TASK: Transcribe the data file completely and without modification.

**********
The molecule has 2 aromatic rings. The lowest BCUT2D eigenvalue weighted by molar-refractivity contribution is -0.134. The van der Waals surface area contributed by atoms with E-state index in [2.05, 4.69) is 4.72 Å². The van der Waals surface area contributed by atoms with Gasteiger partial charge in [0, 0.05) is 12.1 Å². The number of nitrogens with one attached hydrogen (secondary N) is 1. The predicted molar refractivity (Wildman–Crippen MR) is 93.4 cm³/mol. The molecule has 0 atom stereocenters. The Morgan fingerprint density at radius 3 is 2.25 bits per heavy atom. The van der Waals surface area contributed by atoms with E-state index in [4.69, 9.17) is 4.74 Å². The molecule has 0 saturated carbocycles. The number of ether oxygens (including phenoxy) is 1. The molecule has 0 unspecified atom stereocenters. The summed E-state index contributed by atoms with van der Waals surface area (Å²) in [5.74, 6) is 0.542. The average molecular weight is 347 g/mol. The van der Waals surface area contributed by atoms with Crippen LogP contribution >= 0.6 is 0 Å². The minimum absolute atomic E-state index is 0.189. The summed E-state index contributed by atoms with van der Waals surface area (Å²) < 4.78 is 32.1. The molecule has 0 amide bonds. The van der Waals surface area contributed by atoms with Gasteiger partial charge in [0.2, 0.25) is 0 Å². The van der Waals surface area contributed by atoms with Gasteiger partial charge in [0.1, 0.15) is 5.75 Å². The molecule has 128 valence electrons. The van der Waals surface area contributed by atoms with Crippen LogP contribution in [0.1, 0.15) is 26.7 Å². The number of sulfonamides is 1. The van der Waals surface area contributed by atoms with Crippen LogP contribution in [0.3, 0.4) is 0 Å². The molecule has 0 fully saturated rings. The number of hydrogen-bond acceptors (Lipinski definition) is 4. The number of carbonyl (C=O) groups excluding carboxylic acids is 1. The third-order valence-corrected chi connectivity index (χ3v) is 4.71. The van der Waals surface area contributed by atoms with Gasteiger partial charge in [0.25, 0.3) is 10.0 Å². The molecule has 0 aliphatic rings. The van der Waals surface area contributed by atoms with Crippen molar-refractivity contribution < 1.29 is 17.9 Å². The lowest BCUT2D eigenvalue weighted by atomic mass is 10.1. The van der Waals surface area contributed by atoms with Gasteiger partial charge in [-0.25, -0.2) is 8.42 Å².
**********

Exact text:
The molecule has 2 aromatic rings. The lowest BCUT2D eigenvalue weighted by molar-refractivity contribution is -0.134. The van der Waals surface area contributed by atoms with E-state index in [2.05, 4.69) is 4.72 Å². The van der Waals surface area contributed by atoms with Gasteiger partial charge in [0, 0.05) is 12.1 Å². The number of nitrogens with one attached hydrogen (secondary N) is 1. The predicted molar refractivity (Wildman–Crippen MR) is 93.4 cm³/mol. The molecule has 0 atom stereocenters. The Morgan fingerprint density at radius 3 is 2.25 bits per heavy atom. The van der Waals surface area contributed by atoms with E-state index in [4.69, 9.17) is 4.74 Å². The molecule has 0 saturated carbocycles. The number of ether oxygens (including phenoxy) is 1. The molecule has 0 unspecified atom stereocenters. The summed E-state index contributed by atoms with van der Waals surface area (Å²) in [5.74, 6) is 0.542. The average molecular weight is 347 g/mol. The van der Waals surface area contributed by atoms with Crippen LogP contribution >= 0.6 is 0 Å². The minimum absolute atomic E-state index is 0.189. The summed E-state index contributed by atoms with van der Waals surface area (Å²) < 4.78 is 32.1. The molecule has 0 amide bonds. The van der Waals surface area contributed by atoms with Gasteiger partial charge in [0.2, 0.25) is 0 Å². The van der Waals surface area contributed by atoms with Gasteiger partial charge in [0.1, 0.15) is 5.75 Å². The molecule has 128 valence electrons. The van der Waals surface area contributed by atoms with Crippen LogP contribution in [0.1, 0.15) is 26.7 Å². The number of sulfonamides is 1. The van der Waals surface area contributed by atoms with Crippen LogP contribution in [0.3, 0.4) is 0 Å². The molecule has 0 fully saturated rings. The number of hydrogen-bond acceptors (Lipinski definition) is 4. The number of carbonyl (C=O) groups excluding carboxylic acids is 1. The third-order valence-corrected chi connectivity index (χ3v) is 4.71. The van der Waals surface area contributed by atoms with Gasteiger partial charge in [0.25, 0.3) is 10.0 Å². The molecule has 0 aliphatic rings. The van der Waals surface area contributed by atoms with Crippen molar-refractivity contribution < 1.29 is 17.9 Å². The lowest BCUT2D eigenvalue weighted by atomic mass is 10.1. The van der Waals surface area contributed by atoms with Gasteiger partial charge in [-0.25, -0.2) is 8.42 Å².